by Dr. Avigdor Bonchek
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Shavuot - Matan Torah (71)Shavuot, the time of the giving of the Torah falls out this year on Wendsday in Israel and on Wendsday and Friday in Chutz l'Aretz, is. The revelation at Sinai was certainly the most momentous event in the history of mankind. G-d speaks to a multitude of people; a whole assembly experienced prophecy. That had not happened before nor has it happened since. Nor has any religion, other than Judaism, even made the audacious claim that it did happen. G-d's personal entrance onto the stage of human history at Sinai was preceded and accompanied by a light-and-sound show of much majesty.
"And all the people saw the thunder and the torches and the shofar sound and the mountain smoking. And when the people saw it, they moved and stood from afar."
Saw the thunder : RASHI: They saw the audible which can not be seen under any other circumstances.
Questioning the Midrash
Rashi drew this comment from the midrash Mechilta. When we look there we find that Rashi has quoted but one opinion of a dispute. The midrash quotes two opinions: Rabbi Akiva and Rabbi Ishmael. Rabbi Akiba says, as Rashi wrote, "they saw the audible and they heard the visible." Rabbi Ishmael says "They saw the visible and they heard the audible.'
This is a strange dispute, isn't it? What does Rabbi Ishmael mean to tell us when he says "They saw the visible, and they heard the audible."
Of course. Every normal person sees the visible - we don't need the unforgettable Sinai experience to "see the visible." What is the deeper meaning of this dispute?
The following interpretation is the from the late Lubavitcher Rebbe, Reb Menachem Mendle Shneerson, zt"l.
Seeing is Believing
Let us first understand the difference between seeing and hearing. Seeing is a clearer sense than hearing. A sighted but deaf person has a much better sense of the world than does a blind person who can hear. So sight is much more advantageous than hearing as a means of experiencing the world.
On the other hand, hearing has its own advantage. We can hear ideas, we can think of abstractions that are received through hearing. In short, vision is an advantage in the physical world while hearing is advantage in the world of the abstract and the spiritual. And this is so because man is essentially a physical being - albeit with spiritual attributes, but basically he is a physical being. So his sense of sight helps him most in his home territory, this world. While his sense of hearing has limited utility in the matters of this world (since it a more "spiritual" sense) its utility, though limited, is in the world of the abstract, the world of the spirit.
The Meaning of the Sinai Experience
Rabbi Akiva said that the Sinai experience took man out of his physical limitations and thrust him (momentarily) into a higher spiritual realm, where he saw what is heard, that is, one had a clarity of understanding (with the clarity of seeing) of the spiritual reality. And he heard what is visible, that is one had an abstract, deeper, understanding of the physical reality.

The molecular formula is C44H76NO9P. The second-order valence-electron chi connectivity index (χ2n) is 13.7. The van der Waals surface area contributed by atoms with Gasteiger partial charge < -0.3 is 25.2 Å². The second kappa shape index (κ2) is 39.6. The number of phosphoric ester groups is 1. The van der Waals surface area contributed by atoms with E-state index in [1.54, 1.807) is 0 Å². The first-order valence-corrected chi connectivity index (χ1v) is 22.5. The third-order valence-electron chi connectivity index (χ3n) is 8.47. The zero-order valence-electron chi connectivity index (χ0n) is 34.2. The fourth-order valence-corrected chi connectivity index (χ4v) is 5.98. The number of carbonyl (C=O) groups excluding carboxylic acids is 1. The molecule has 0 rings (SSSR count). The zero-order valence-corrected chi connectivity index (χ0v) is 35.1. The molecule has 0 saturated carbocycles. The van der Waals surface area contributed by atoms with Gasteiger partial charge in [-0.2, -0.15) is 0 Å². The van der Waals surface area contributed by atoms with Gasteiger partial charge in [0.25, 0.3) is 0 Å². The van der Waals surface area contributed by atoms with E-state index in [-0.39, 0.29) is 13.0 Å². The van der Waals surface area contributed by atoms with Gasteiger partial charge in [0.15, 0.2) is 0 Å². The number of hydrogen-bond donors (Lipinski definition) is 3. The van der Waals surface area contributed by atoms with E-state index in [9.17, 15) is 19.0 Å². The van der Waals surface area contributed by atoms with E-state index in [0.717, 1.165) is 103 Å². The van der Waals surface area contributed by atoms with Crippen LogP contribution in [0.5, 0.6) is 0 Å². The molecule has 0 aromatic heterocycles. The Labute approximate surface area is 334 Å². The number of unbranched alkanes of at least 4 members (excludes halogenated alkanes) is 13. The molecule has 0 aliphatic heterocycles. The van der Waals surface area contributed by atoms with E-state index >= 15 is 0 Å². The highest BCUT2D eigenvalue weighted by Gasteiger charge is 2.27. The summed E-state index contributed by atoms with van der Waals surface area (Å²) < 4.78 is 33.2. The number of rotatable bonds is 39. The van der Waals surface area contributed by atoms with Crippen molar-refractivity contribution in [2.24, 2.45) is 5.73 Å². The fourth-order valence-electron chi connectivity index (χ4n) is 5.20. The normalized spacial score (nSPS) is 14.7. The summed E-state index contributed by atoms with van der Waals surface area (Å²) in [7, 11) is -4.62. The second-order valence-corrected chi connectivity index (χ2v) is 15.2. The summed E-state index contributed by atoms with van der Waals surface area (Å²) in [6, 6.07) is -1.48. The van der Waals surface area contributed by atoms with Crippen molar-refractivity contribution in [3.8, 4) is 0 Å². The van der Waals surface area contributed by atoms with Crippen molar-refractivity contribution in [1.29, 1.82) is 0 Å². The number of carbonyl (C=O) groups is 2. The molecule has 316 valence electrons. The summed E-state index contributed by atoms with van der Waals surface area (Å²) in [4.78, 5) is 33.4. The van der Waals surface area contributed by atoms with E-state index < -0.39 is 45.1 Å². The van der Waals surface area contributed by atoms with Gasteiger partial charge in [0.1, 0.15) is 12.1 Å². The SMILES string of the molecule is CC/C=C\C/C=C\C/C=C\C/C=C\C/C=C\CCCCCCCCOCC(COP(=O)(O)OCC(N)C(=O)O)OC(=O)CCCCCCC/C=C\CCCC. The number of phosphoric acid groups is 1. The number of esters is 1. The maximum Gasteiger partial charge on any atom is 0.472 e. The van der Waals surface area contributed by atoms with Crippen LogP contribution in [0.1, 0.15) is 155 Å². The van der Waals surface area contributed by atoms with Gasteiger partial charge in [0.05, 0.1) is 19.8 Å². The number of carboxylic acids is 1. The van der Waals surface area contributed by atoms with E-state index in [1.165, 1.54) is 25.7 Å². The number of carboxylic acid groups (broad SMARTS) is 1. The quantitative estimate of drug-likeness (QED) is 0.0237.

In short, man was raised to higher level of awareness and sanctity at Sinai.
Rabbi Ishmael, on the other hand, was of the opinion that the Sinai experience was not to raise man up to different, ethereal, reality, rather its purpose was to bring the Divine down into this world. At Sinai G-d came down to meet man. Thus man remained the same - he saw what is visible and heard what is audible.
In short he lived normally in this world. And that is the purpose of the Matan Torah at Sinai, that man should learn to bring the Divine into his physical, material, earthly existence.
Rabbi Akiva differed on the purpose of the Revelation at Sinai. He believed its purpose was to raise man up to higher, less earthly, experience. One where he could 'See the sounds (ideas) and hear the sights.' Rabbi Akiva we should recall was a Ba'al Tehuva. His whole life was dedicated to reaching higher realm and even being privileged to give up his earthly life for the love of G-d.
Rabbi Ishamael, no less a lover of Hashem, was a High Priest, whose task it was to teach people how to bring the holy down into their everyday life.
The apparently trivial dispute touched on by Rashi's comment, in fact, touches on the heart of the meaning of the service of G-d. Two opinions, two worldviews. Each right for the right person.
Chag Somayach V'Shabbat Shalom
"What's Bothering Rashi?" is produced by the Institute for the Study of Rashi and Early Commentaries. The five volume set of "What's Bothering Rashi?" is available at all Judaica bookstores.
This article is provided as part of Shema Yisrael Torah Network
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